we know voltage divider bias circuit gives the fraction of the input voltage.i seen in a book that with choosing any one of the resistance has negative ,we achieve amplification.what does that negative resistance mean.how does it affect the circuit.explain me basically

Can anyone help me find the input resistance of the circuit? I have been stuck for many hours and can't solve it.

I find the equivalent resistance of the circuit by applying a voltage source at the input and solve for the current I.

The input resistance:

Rin = V/I

However, I don't know why this method doesn't work.

I do not know how to find the value of the series resistor(Rs) because there are many variable. It is hard to decide which current(knee/maximum) or voltage should I select . Can some one teach me??

Question:
Given that the zener voltage Vz = 8.2V, with the condition that the zener current 75mA ≤ Iz ≤ 1A and the load resistance RL = 9Ω.

I need a pulse generator to drive a plating cell which has a resistance of roughly 1-2 ohm. I want to drive it with a squire pulses with the frequencies in the range of 1-60Hz and fixed current of 5-10A.
I want to use Arduino that will drive a MOSFET via octocoupler and a linear regulated 30V, 20A DC power supply. The circuit diagram is attached.

Hi everyone,

I am a bit confused about the operation of a boost converter, mainly with the changing current. In the attached image I replaced the diode with a switch. Now I keep reading that once the turn my W1 switch off and turn on my W4 switch the current will decrease and the voltage will drop.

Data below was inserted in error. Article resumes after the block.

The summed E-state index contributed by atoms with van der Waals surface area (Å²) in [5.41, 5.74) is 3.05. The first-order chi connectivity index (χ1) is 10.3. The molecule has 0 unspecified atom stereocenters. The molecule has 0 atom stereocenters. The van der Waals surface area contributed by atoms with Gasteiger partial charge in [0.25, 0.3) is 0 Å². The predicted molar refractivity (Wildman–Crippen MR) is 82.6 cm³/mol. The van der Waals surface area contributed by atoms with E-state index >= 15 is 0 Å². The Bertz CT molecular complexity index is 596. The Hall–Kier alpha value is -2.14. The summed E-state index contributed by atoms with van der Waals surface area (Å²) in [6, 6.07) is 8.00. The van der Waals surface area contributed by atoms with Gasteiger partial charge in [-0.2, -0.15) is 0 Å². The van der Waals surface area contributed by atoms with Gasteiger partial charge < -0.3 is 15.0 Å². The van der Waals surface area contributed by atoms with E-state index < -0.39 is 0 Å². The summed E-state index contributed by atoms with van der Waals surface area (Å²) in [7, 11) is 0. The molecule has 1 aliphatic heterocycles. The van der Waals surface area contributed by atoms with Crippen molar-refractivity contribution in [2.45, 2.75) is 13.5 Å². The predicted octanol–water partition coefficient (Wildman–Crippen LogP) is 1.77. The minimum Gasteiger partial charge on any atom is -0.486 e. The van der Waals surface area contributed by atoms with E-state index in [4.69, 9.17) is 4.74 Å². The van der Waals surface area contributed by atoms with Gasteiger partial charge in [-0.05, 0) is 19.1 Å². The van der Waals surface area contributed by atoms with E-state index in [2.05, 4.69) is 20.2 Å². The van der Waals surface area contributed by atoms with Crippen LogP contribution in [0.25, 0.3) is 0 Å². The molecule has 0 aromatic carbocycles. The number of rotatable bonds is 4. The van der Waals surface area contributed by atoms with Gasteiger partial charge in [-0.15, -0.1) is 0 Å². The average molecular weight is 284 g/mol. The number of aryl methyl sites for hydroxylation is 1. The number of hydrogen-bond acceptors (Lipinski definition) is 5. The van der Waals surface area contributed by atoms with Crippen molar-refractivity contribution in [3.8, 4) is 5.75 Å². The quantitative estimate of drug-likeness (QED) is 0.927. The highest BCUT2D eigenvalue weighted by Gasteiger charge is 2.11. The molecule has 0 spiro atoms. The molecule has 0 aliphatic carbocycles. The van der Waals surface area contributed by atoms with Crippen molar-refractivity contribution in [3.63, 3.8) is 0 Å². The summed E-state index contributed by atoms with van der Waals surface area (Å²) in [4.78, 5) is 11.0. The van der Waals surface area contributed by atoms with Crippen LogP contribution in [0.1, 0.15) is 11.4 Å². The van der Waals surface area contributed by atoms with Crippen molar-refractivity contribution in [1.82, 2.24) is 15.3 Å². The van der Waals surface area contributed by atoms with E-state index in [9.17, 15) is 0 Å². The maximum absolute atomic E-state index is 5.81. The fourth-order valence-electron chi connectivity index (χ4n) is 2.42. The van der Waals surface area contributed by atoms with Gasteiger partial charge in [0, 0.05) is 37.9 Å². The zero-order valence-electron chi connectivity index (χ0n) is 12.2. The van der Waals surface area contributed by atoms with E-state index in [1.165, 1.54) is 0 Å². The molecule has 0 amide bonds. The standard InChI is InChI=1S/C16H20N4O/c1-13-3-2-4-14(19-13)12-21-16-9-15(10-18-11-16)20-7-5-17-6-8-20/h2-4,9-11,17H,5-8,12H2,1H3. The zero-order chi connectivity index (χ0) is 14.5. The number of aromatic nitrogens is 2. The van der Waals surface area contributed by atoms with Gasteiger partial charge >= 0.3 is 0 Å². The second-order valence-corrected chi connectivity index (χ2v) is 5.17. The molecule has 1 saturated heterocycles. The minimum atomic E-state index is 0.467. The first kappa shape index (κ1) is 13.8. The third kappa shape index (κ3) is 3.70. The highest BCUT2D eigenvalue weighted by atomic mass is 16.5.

Howdy Guys -

I'm in a basic circuit analysis class. I'm having difficulty consistently calculating Thevenin's equivalent resistance.

i just reading an analogy for Ohm's Law about current and voltage, but i still didn't understand clearly "With resistance steady, current follows voltage (an increase in voltage means an increase in current, and vice versa)". it is say that when voltage increase so the current increase too with resistance steady.

i means that in practically. for ex.

If you have a power supply and you limit its current, while wiring two resistors of different values in parallel to the power supply, would this limited current make it such that the voltage across the larger resistor is 0V because current tends to take the path of least resistance?

I'm curious and don't have this kind of power supply to test but here are 3 cases and what I'm thinking:

Schematic

I do understand the equations behind biasing a MOS over a drain-gate resistance, but why is this resistance usually in the MOhm range?

As there is no current flowing into the gate would it not matter how big or small the resistance is?